OTTAWA, February 28, 2018 – The Federal Government released its strategy for “Equality + Growth: A Strong Middle Class” today that focuses strongly on achieving gender equality as a means of strengthening and growing Canada’s economy. The National Association of Friendship Centres (NAFC) acknowledges this Government’s efforts to close the gender gap and notes that Indigenous women including those living in urban centres are more often than not disproportionately under-represented in Canada’s flourishing economy. “Indigenous women experience a number of systemic and societal barriers that prevent them from equitably participating in the economy” stated Christopher Sheppard, President of the NAFC. Mr. Sheppard went on to say that “investments in early learning and child care, enhanced training and learning and enhanced parental leave flexibility are good first steps in achieving equality” but Sheppard also cautioned that the unique and diverse needs of urban Indigenous women will not be fully met through a broad-strokes approach.
President Sheppard also acknowledged the significance of the Government’s $5-billion commitment to Indigenous communities across Canada but stated that, “it is not yet clear how this investment will contribute to supporting much needed programs and services for the urban Indigenous population.” He did express optimism however about the Government’s commitment to invest $213-million in the Indigenous Skills and Employment Training Program (ISETS) that will ensure that urban Indigenous people have access to services through the program.” He was less optimistic however, about the lack of investments in basic necessities such as safe and affordable housing for urban Indigenous people noting that “a strong and capable workforce requires more than the development of basic skills and a willingness to work. Socio-economic development through workplace development requires a unique and diverse approach that includes the development of a strong foundation grounded in the emotional, mental, spiritual and physical well-being of families and communities. This is the role that Friendship Centres across Canada have played for more than half a century and ensuring the success of the strategies that were announced today requires the full and meaningful engagement of Friendship Centres.”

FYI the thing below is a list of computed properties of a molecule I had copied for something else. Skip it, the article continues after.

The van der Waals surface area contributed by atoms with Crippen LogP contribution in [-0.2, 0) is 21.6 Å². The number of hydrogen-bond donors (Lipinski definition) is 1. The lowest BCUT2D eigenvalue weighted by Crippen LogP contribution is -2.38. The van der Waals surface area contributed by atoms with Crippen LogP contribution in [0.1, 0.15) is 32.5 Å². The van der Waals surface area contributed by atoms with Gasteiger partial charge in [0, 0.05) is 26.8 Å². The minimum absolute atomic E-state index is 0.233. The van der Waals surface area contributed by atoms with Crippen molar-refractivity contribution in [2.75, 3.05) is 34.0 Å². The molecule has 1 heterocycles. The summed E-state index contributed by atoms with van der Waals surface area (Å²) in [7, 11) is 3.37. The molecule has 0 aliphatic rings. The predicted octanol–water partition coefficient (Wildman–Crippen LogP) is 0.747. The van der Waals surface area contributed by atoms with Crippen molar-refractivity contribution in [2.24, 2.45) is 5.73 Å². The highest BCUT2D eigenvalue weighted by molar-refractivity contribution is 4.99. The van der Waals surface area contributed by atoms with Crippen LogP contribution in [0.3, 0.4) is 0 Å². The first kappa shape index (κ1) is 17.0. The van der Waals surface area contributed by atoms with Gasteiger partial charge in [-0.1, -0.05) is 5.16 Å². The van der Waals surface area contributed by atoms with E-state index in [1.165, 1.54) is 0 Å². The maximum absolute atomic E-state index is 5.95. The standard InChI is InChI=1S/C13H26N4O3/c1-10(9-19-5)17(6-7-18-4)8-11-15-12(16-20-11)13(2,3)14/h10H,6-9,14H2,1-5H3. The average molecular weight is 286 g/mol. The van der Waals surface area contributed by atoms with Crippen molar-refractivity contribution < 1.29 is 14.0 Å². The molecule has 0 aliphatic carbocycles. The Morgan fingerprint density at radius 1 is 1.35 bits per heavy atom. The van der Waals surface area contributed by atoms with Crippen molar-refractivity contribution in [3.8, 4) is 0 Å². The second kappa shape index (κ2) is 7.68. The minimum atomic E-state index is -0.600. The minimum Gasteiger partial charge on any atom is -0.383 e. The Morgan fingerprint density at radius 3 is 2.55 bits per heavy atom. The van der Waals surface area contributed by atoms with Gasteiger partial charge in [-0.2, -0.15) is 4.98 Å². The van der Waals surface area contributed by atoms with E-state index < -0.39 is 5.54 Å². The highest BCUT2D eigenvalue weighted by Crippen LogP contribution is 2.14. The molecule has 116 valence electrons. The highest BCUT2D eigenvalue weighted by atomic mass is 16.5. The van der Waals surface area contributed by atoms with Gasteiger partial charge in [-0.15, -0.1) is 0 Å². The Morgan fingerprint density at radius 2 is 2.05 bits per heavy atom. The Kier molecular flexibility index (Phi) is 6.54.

President Sheppard concluded his comments by stating, “it is our hope that this Government’s commitment to the implementation of Gender Based Analysis+ across all federal departments along with its ongoing commitment to reconciliation will result in increased opportunities for the Friendship Centre Movement to work in collaboration with the Government of Canada to further identify and address the needs of more than 780,000 urban Indigenous people regardless of the gender that they were assigned at birth.”
The NAFC is a network of member Friendship Centres and Provincial and Territorial Associations (PTAs) from coast-to-coast-to-coast. Friendship Centres are Canada’s most significant off-reserve Indigenous service delivery infrastructure and are the primary providers of culturally enhanced programs and services to urban Indigenous residents. For over half-a-century, Friendship Centres have been facilitating the transition of Indigenous people from rural, remote and reserve life to an urban environment. For many Indigenous people, Friendship Centres are the first point of contact to obtain referrals to cultural based socio-economic programs and services.
Christopher Sheppard, NAFC President